Despite being a “dog nation“, Czechs don’t fly with their pets often
On the occasion of Love Your Pet Day on February 20, Kiwi.com is sharing “travel pet data”, including a list of the top nationalities who like to travel with their pets, and basic rules for animal transportation in the air.
While American pet lovers rule the air space, Czechs are down in 12th place, despite being known as a “dog nation” (every other Czech household owns a dog, according to statista.com – the Czech Republic came in second place for the share of households owning a dog in the EU, with 41 percent). In terms of the total number of pets per household, Czechs take the number one spot in the EU, with over 64 percent owning a pet and 2 million dogs in the country.*
“It seems Americans simply can‘t imagine travelling without their pets. They account for over 30 percent of all pet travellers,” said Eliška Dočkalová, Customer Experience Director at Kiwi.com. Other frequent pet flyers include the French, Spanish, Germans and Mexicans, according to Kiwi.com’s pet reservation data.
In recent years, interest in travelling alongside fluffy friends is growing, according to Kiwi.com’s data
“Up to 2019, we recorded a 100% increase in reservations in bookings with animals year on year. In 2020 there was a decrease due to the pandemic and related travel restrictions. But this year we are already seeing a growth in numbers again,“ said Eliška Dočkalová, adding that Kiwi.com’s passion for pets probably plays a big part of this growth. “Here at our Brno headquarters in the Czech Republic, there are more than 150 dogs that accompany their owners throughout the working day. And quite a few of them have already experienced flying with us!”
These days it is not unusual to take your pet with you on a plane, although it is always necessary to know and understand the details and conditions for transport. Just as the conditions of entry into destinations with animals may differ from place to place, so may airlines’ rules for transportation.
“We always recommend that customers find out before buying their ticket whether the carrier provides animal transportation at all, and what the conditions and fees are. The conditions may vary depending on the size and breed of the animal,” says Dočkalová, adding that most airlines and airports are ready to handle pet travellers, even during the pandemic, whether travelling in the cabin or in luggage compartments.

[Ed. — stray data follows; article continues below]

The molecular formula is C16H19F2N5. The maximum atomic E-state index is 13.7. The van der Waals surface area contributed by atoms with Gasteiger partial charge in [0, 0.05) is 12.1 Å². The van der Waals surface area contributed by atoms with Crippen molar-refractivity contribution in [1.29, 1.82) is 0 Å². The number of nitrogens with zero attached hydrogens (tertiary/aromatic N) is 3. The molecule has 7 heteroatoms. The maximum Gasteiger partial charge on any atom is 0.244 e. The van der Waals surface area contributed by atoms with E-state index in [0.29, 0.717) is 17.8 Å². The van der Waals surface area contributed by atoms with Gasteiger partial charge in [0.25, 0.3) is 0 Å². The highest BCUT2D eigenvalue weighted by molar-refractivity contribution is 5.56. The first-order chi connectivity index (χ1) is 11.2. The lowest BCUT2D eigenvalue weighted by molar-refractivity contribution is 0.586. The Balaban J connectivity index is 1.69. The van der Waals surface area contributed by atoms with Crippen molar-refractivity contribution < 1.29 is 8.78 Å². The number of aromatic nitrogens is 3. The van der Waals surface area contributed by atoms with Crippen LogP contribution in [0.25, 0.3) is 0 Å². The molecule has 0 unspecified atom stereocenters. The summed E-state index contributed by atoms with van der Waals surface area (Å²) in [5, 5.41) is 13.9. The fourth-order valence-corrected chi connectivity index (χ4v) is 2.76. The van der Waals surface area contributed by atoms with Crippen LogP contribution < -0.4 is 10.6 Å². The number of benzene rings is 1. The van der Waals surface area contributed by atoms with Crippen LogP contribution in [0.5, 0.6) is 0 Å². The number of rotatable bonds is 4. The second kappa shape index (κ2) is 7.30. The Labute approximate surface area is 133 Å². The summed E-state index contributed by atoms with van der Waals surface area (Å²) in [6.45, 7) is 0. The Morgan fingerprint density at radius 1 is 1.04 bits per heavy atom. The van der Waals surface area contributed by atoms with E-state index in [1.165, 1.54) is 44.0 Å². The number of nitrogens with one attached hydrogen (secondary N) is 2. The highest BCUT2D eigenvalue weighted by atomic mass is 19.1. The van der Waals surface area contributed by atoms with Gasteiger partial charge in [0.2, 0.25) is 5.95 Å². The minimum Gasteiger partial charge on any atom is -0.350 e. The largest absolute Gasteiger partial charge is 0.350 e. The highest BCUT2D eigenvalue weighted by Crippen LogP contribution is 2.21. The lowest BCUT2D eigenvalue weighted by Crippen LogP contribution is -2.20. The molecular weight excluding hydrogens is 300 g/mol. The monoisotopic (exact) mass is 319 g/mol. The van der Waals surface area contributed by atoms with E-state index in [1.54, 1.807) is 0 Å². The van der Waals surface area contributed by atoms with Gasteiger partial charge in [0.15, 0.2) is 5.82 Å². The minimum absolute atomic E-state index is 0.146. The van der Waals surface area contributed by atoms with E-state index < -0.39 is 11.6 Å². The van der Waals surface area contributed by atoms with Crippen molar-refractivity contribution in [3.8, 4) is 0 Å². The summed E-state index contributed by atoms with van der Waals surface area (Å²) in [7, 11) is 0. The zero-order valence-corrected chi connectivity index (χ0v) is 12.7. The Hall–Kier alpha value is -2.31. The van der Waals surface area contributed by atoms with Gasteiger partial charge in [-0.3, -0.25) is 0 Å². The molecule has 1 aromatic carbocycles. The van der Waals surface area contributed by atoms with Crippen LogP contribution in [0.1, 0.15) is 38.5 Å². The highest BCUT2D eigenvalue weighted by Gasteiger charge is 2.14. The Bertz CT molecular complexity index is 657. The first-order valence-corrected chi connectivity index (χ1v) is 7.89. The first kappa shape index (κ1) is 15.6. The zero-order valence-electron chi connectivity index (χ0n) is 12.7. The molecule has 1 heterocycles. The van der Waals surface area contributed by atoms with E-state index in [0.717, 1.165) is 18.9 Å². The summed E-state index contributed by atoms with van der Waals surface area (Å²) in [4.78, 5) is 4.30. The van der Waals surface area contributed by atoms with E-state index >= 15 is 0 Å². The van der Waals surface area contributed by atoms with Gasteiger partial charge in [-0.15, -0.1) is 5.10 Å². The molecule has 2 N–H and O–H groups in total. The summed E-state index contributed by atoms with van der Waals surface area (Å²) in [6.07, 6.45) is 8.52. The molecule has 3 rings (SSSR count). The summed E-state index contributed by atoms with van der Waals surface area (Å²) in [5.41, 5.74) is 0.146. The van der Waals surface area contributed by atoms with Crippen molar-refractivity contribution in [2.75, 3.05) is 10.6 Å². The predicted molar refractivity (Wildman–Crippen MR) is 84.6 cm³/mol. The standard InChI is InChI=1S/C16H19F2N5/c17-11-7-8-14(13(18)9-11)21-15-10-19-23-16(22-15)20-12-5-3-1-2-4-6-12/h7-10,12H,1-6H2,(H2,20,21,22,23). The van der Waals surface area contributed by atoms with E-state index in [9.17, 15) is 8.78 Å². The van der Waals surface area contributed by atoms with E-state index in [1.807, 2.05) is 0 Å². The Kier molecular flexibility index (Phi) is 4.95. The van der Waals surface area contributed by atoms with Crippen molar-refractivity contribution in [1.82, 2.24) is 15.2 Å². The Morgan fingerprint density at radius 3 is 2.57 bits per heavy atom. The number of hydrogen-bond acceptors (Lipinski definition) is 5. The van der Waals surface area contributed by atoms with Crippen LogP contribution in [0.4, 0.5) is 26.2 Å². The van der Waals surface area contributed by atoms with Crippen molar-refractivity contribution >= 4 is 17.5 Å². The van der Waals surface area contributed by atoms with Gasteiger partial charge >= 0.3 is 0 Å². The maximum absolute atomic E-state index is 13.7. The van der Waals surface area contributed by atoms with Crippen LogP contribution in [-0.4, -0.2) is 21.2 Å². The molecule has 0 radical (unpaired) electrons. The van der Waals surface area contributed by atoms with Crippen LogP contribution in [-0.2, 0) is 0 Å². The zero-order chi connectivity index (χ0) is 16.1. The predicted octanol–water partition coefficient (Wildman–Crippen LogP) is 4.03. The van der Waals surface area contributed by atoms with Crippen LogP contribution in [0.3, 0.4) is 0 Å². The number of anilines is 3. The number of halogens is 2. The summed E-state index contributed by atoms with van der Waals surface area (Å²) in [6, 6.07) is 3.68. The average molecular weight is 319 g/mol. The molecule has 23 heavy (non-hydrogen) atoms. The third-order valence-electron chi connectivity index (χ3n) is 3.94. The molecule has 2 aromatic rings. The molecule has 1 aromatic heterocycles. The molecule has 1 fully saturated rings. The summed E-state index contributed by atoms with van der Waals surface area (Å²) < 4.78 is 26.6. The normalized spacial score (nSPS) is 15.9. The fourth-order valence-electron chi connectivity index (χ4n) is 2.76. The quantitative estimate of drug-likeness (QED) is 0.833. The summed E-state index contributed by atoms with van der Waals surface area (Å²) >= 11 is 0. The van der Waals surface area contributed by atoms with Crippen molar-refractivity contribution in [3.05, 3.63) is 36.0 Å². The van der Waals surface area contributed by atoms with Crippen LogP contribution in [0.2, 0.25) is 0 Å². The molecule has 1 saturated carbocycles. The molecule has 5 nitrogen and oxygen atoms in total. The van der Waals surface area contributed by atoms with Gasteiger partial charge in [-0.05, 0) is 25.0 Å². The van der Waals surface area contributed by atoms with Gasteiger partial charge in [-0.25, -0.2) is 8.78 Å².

Kiwi.com’s pet policy makes it to add a pet as an additional service after the ticket reservation is finalised – if the airline allows pet transportation. Travellers receive an email with the price of transportation and additional information on the subject following consultation with the airline.
In addition to the technical requirements of flying with pets, it is important to focus on the pets’ needs before and during the journey, ensuring they are comfortable and stress-free. It is therefore advisable to consult your veterinarian, who will check the animal’s health and provide practical advice for the trip.
Tips for pet travellers
“When transporting dogs within EU countries, the animal must have an identification chip. A passport and rabies vaccination are also required, and the animal must also be dewormed to enter some particular destinations,” informs MVDr. Martina Načeradská from the Prague Veterinary Clinic.
Martina states that when animals are healthy and used to travelling with their owner, travelling by plane is no big deal. “But if the animal is not used to flying, it’s a good idea to get the animal accustomed to using the crate that is approved by the airline, leaving it accessible and open at home, or to feed the animal in it so that it is considered a safe place,” says the vet. For longer flights, it is necessary to provide the animal with a water supply and toilet goods, which are provided along with the crate if they will be required during the flight.
As for larger animals that have to travel in the luggage compartment, MVDr. Načeradská recommends a bigger crate with water and food, a small toilet for a cat, a blanket, and a pet bed. The pet must be able to stand in the crate and turn around. And what are the options for curing potential nervousness before and during the trip? Popular solutions include collars with pheromones for a dog, or feliway spray for a cat crate. “In general, I recommend products that calm the animal, but do not make the area damp,” concludes Načeradská.
* (data FEDIAF 2019)